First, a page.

Derrick, M.; Krakauer, D.; Magill, S.; Musgrave, B.; Repond, J.; Schlereth, J.; Stanek, R.; Talaga, R. L.; Thron, J.; Arzarello, F.; Ayad, R.; Bari, G.; Basile, M.; Bellagamba, L.; Boscherini, D.; Bruni, A.; Bruni, G.; Bruni, P.; Cara Romeo, G.; Castellini, G.; Chiarini, M.; Cifarelli, L.; Cindolo, F.; Ciralli, F.; Contin, A.; D'Auria, S.; Frasconi, F.; Giusti, P.; Iacobucci, G.; Laurenti, G.; Levi, G.; Margotti, A.; Massam, T.; Nania, R.; Nemoz, C.; Palmonari, F.; Polini, A.; Sartorelli, G.; Timellini, R.; Zamora Garcia, Y.; Zichichi, A.; Bargende, A.; Crittenden, J.; Desch, K.; Diekmann, B.; Doeker, T.; Feld, L.; Frey, A.; Geerts, M.; Geitz, G.; Grothe, M.; Hartmann, H.; Haun, D.; Heinloth, K.; Hilger, E.; Jakob, H.-P.; Katz, U. F.; Mari, S. M.; Mass, A.; Mengel, S.; Mollen, J.; Paul, E.; Rembser, Ch.; Schattevoy, R.; Schneider, J.-L.; Schramm, D.; Stamm, J.; Wedemeyer, R.; Campbell-Robson, S.; Cassidy, A.; Dyce, N.; Foster, B.; George, S.; Gilmore, R.; Heath, G. P.; Heath, H. F.; Llewellyn, T. J.; Morgado, C. J. S.; Norman, D. J. P.; O'Mara, J. A.; Tapper, R. J.; Wilson, S. S.; Yoshida, R.; Rau, R. R.; Arneodo, M.; Iannotti, L.; Schioppa, M.; Susinno, G.; Bernstein, A.; Caldwell, A.; Gialas, I.; Parsons, J. A.; Ritz, S.; Sciulli, F.; Straub, P. B.; Wai, L.; Yang, S.; Borzemski, P.; Chwastowski, J.; Eskreys, A.; Piotrzkowski, K.; Zachara, M.; Zawiejski, L.; Adamczyk, L.; Bednarek, B.; Eskreys, K.; Jeleń, K.; Kisielewska, D.; Kowalski, T.; Rulikowska-Zarębska, E.; Suszycki, L.; Zając, J.; Kędzierski, T.; Kotański, A.; Przybycień, M.; Bauerdick, L. A. T.; Behrens, U.; Bienlein, J. K.; Böttcher, S.; Coldewey, C.; Drews, G.; Flasiński, M.; Gilkinson, D. J.; Göttlicher, P.; Gutjahr, B.; Haas, T.; Hagge, L.; Hain, W.; Hasell, D.; Heßling, H.; Hultschig, H.; Iga, Y.; Joos, P.; Kasemann, M.; Klanner, R.; Koch, W.; Köpke, L.; Kötz, U.; Kowalski, H.; Kröger, W.; Krüger, J.; Labs, J.; Ladage, A.; Löhr, B.; Löwe, M.; Lüke, D.; Mainusch, J.; Mańczak, O.; Ng, J. S. T.; Nickel, S.; Notz, D.; Ohrenberg, K.; Roco, M.; Rohde, M.; Roldán, J.; Schneekloth, U.; Schulz, W.; Selonke, F.; Stiliaris, E.; Voß, T.; Westphal, D.; Wolf, G.; Youngman, C.; Grabosch, H. J.; Leich, A.; Meyer, A.; Rethfeldt, C.; Schlenstedt, S.; Barbagli, G.; Pelfer, P.; Anzivino, G.; Maccarrone, G.; de Pasquale, S.; Qian, S.; Votano, L.; Bamberger, A.; Freidhof, A.; Poser, T.; Söldner-Rembold, S.; Schroeder, J.; Theisen, G.; Trefzger, T.; Brook, N. H.; Bussey, P. J.; Doyle, A. T.; Fleck, I.; Jamieson, V. A.; Saxon, D. H.; Utley, M. L.; Wilson, A. S.; Dannemann, A.; Holm, U.; Horstmann, D.; Kammerlocher, H.; Krebs, B.; Neumann, T.; Sinkus, R.; Wick, K.; Badura, E.; Burow, B. D.; Fürtjes, A.; Lohrmann, E.; Milewski, J.; Nakahata, M.; Pavel, N.; Poelz, G.; Schott, W.; Terron, J.; Zetsche, F.; Bacon, T. C.; Beuselinck, R.; Butterworth, I.; Gallo, E.; Harris, V. L.; Hung, B. H.; Long, K. R.; Miller, D. B.; Morawitz, P. P. O.; Prinias, A.; Sedgbeer, J. K.; Whitfield, A. F.; Mallik, U.; McCliment, E.; Wang, M. Z.; Zhang, Y.; Cloth, P.; Filges, D.; An, S. H.; Hong, S. M.; Nam, S. W.; Park, S. K.; Suh, M. H.; Yon, S. H.; Imlay, R.; Kartik, S.; Kim, H.-J.; McNeil, R. R.; Metcalf, W.; Nadendla, V. K.; Barreiro, F.; Cases, G.; Graciani, R.; Hernández, J. M.; Hervás, L.; Labarga, L.; Del Peso, J.; Puga, J.; de Trocóniz, J. F.; Ikraiam, F.; Mayer, J. K.; Smith, G. R.; Corriveau, F.; Hanna, D. S.; Hartmann, J.; Hung, L. W.; Lim, J. N.; Matthews, C. G.; Mitchell, J. W.; Patel, P. M.; Sinclair, L. E.; Stairs, D. G.; St. Laurent, M.; Ullmann, R.; Bashkirov, V.; Dolgoshein, B. A.; Stifutkin, A.; Bashindzhagyan, G. L.; Ermolov, P. F.; Gladilin, L. K.; Golubkov, Y. A.; Kobrin, V. D.; Kuzmin, V. A.; Proskuryakov, A. S.; Savin, A. A.; Shcheglova, L. M.; Solomin, A. N.; Zotov, N. P.; Bentvelsen, S.; Botje, M.; Chlebana, F.; Dake, A.; Engelen, J.; de Jong, P.; de Kamps, M.; Kooijman, P.; Kruse, A.; O'Dell, V.; Tenner, A.; Tiecke, H.; Verkerke, W.; Vreeswijk, M.; Wiggers, L.; de Wolf, E.; van Woudenberg, R.; Acosta, D.; Bylsma, B.; Durkin, L. S.; Honscheid, K.; Li, C.; Ling, T. Y.; McLean, K. W.; Murray, W. N.; Park, I. H.; Romanowski, T. A.; Seidlein, R.; Bailey, D. S.; Blair, G. A.; Byrne, A.; Cashmore, R. J.; Cooper-Sarkar, A. M.; Daniels, D.; Devenish, R. C. E.; Harnew, N.; Lancaster, M.; Luffman, P. E.; Lindemann, L.; McFall, J.; Nath, C.; Quadt, A.; Uijterwaal, H.; Walczak, R.; Wilson, F. F.; Yip, T.; Abbiendi, G.; Bertolin, A.; Brugnera, R.; Carlin, R.; Dal Corso, F.; de Giorgi, M.; Dosselli, U.; Gasparini, F.; Limentani, S.; Morandin, M.; Posocco, M.; Stanco, L.; Stroili, R.; Voci, C.; Bulmahn, J.; Butterworth, J. M.; Feild, R. G.; Oh, B. Y.; Whitmore, J. J.; D'Agostini, G.; Iori, M.; Marini, G.; Mattioli, M.; Nigro, A.; Tassi, E.; Hart, J. C.; McCubbin, N. A.; Prytz, K.; Shah, T. P.; Short, T. L.; Barberis, E.; Cartiglia, N.; Dubbs, T.; Heusch, C.; van Hook, M.; Hubbard, B.; Lockman, W.; Rahn, J. T.; Sadrozinski, H. F.-W.; Seiden, A.; Biltzinger, J.; Seifert, R. J.; Walenta, A. H.; Zech, G.; Abramowicz, H.; Briskin, G.; Dagan, S.; Levy, A.; Hasegawa, T.; Hazumi, M.; Ishii, T.; Kuze, M.; Mine, S.; Nagasawa, Y.; Nagira, T.; Nakao, M.; Suzuki, I.; Tokushuku, K.; Yamada, S.; Yamazaki, Y.; Chiba, M.; Hamatsu, R.; Hirose, T.; Homma, K.; Kitamura, S.; Nagayama, S.; Nakamitsu, Y.; Cirio, R.; Costa, M.; Ferrero, M. I.; Lamberti, L.; Maselli, S.; Peroni, C.; Sacchi, R.; Solano, A.; Staiano, A.; Dardo, M.; Bandyopadhyay, D.; Benard, F.; Brkic, M.; Crombie, M. B.; Gingrich, D. M.; Hartner, G. F.; Joo, K. K.; Levman, G. M.; Martin, J. F.; Orr, R. S.; Sampson, C. R.; Teuscher, R. J.; Catterall, C. D.; Jones, T. W.; Kaziewicz, P. B.; Lane, J. B.; Saunders, R. L.; Shulman, J.; Blankenship, K.; Kochocki, J.; Lu, B.; Mo, L. W.; Bogusz, W.; Charchula, K.; Ciborowski, J.; Gajewski, J.; Grzelak, G.; Kasprzak, M.; Krzyżanowski, M.; Muchorowski, K.; Nowak, R. J.; Pawlak, J. M.; Tymieniecka, T.; Wróblewski, A. K.; Zakrzewski, J. A.; Żarnecki, A. F.; Adamus, M.; Eisenberg, Y.; Glasman, C.; Karshon, U.; Revel, D.; Shapira, A.; Ali, I.; Behrens, B.; Dasu, S.; Fordham, C.; Foudas, C.; Goussiou, A.; Loveless, R. J.; Reeder, D. D.; Silverstein, S.; Smith, W. H.; Tsurugai, T.; Bhadra, S.; Frisken, W. R.; Furutani, K. M.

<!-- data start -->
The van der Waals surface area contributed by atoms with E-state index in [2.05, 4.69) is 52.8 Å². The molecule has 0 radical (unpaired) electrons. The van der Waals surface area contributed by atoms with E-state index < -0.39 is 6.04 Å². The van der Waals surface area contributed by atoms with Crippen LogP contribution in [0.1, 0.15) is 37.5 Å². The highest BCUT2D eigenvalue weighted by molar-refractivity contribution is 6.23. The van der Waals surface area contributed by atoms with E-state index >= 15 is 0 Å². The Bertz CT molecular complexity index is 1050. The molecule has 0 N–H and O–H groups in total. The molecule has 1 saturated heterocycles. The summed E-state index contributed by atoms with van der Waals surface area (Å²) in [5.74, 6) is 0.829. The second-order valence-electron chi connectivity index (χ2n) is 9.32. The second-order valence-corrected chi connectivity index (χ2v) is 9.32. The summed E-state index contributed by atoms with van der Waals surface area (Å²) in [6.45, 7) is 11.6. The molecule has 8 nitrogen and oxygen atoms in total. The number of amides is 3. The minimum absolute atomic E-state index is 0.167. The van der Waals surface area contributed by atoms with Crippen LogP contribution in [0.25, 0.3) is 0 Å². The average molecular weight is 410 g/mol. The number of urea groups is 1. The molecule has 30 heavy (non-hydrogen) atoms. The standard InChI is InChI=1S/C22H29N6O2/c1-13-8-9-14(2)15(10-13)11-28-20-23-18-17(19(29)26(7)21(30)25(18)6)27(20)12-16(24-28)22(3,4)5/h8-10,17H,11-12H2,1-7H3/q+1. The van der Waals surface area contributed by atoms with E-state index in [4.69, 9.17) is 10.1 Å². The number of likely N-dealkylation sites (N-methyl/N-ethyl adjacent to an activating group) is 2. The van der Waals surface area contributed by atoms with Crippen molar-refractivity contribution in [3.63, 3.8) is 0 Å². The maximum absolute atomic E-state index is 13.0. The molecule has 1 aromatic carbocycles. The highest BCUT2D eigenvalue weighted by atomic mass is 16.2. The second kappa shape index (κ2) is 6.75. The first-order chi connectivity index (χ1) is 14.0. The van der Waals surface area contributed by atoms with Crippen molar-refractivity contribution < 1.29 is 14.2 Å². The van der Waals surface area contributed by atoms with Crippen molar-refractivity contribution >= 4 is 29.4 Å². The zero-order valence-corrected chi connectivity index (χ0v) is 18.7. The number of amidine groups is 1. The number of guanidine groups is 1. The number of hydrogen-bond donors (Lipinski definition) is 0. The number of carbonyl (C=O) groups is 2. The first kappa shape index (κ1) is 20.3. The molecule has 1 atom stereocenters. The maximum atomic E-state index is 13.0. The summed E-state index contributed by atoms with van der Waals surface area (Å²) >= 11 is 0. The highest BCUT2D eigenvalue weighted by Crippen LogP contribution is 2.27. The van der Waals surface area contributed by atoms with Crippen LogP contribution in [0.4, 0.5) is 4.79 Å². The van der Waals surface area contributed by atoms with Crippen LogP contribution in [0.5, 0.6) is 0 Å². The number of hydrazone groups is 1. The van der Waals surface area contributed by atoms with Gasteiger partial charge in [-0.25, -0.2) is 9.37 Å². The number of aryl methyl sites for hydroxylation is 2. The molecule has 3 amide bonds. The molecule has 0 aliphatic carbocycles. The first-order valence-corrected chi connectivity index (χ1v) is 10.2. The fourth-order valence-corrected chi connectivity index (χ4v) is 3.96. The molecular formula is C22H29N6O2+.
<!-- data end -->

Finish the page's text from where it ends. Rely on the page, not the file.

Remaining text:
1995-09-01